What is identity theft?
Identity theft is when a person’s personal details are stolen, and can happen whether that person is alive or dead.
Identity thieves can steal your personal information in a number of ways, including going through your post or rubbish to find bank and credit card statements, pre-approved credit offers or tax information.
They could steal personal information from your wallet or purse by taking a driving licence, or credit or bank cards, or could obtain your credit report by posing as someone who has a lawful right to the information.
Some individuals may use the internet to acquire the personal information you share on unsecured sites. They may also use phishing emails seeking to obtain your personal information.
Your information could even be stolen while you shop. In some cases, fraudsters may even ‘skim’ your credit card information when you make a purchase, leading to card cloning or card-not-present fraud.
What is identity fraud?
Identity fraud is the use of a stolen identity to obtain goods or services by deception.
The first you learn of ID fraud could be when you get a bill or invoice for something you haven’t ordered, or when you have letters from debt collectors for debts that aren’t yours.
Fraudsters can use your identity details to:
- open a bank account
- obtain credit cards, loans and state benefits
- order goods in your name
- take over your existing accounts
- take out a mobile phone contract
- obtain genuine documents, such as passports and driving licences, in your name.
Using a stolen identity for any of the above activities is identity fraud and a criminal offence.
Avoid identity theft and identity fraud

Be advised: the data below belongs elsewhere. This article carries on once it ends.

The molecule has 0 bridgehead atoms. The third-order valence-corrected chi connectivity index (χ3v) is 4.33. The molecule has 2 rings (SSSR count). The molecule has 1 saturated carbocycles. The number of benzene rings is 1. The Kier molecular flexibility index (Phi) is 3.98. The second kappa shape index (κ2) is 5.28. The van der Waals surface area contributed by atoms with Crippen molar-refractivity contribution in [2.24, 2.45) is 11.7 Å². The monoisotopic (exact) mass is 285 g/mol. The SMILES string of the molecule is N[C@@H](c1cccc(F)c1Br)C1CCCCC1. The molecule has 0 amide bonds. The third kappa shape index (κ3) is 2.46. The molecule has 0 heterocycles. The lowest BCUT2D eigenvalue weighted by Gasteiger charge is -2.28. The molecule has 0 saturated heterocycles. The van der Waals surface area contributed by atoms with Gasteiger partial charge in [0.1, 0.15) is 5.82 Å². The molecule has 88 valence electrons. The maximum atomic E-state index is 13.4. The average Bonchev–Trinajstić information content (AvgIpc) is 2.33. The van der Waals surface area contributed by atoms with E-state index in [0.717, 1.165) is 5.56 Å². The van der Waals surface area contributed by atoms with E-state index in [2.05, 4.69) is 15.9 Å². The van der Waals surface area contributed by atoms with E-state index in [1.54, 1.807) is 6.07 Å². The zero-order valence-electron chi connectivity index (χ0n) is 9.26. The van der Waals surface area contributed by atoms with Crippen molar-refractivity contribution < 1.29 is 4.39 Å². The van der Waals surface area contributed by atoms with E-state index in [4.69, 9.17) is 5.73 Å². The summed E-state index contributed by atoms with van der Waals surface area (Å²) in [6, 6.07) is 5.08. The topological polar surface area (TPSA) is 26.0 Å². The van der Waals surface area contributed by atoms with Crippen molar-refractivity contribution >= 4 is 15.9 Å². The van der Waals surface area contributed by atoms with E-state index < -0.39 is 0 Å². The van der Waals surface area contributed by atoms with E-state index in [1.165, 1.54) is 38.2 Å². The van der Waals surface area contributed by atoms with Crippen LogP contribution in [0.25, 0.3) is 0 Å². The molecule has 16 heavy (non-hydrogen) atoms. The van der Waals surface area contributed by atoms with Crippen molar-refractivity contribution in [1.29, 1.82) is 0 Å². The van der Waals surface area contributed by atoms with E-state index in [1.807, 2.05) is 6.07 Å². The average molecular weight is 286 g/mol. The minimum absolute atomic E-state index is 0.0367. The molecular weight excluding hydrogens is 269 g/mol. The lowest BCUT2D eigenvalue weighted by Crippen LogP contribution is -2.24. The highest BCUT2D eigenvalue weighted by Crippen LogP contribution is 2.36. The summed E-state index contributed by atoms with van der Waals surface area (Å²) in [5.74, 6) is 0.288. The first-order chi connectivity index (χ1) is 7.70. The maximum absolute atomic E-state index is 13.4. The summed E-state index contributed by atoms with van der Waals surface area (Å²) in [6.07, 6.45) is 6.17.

Identity theft can happen by taking documents from your rubbish bin, or by making contact with you and pretending to be from a legitimate organisation.
There are some simple steps you can take to protect yourself against identity fraud:
- If you receive an unsolicited email or phone call from what appears to be your bank or building society asking for your security details, never reveal your full password, login details or account numbers.
- A bank will never ask for your Pin, or for a whole security number or password, either over the phone or via email. You will never need to share these details with anyone.
- Create strong passwords for use online, and don’t use the same one for every website you log in to.
- Protect your internet-connected devices with up-to-date security software, and make sure you install all official software updates and security fixes on such devices.
- Don’t leave things like bills lying around for others to see.
- Don’t throw out anything containing your name, address or financial details without shredding it.
- If you’re expecting a bank or credit card statement and it doesn’t arrive, tell your bank or card company.
- If you move house, ask Royal Mail to redirect your post for at least a year.
- Don’t accept invitations from people you don’t know on social media sites. It’s also a good idea to create separate work and personal profiles.
- Double-check that your social media profiles are private so that you only sharing information with people you know.
- Don’t post any pictures showing your car number plate. Fraudsters could use this to illicitly obtain your address from DVLA records.
- Be careful when using public wi-fi networks. Never use them to access sensitive apps or sites, such as mobile banking.
The golden rule
No matter whether it’s a letter, email or phone call, never give anyone your Pin or password, or even part of it if the communication is unsolicited.
If anyone ever asks for either of these pieces of information in full, don’t do it. Always assume it’s an attempted scam.
Report identity fraud
If your identity has been stolen, you should contact your bank, credit card company and the local police on the non-emergency phone number, 101, as soon as possible to let them know the situation.
You can also report the fraud via Action Fraud, the police’s fraud-reporting service.
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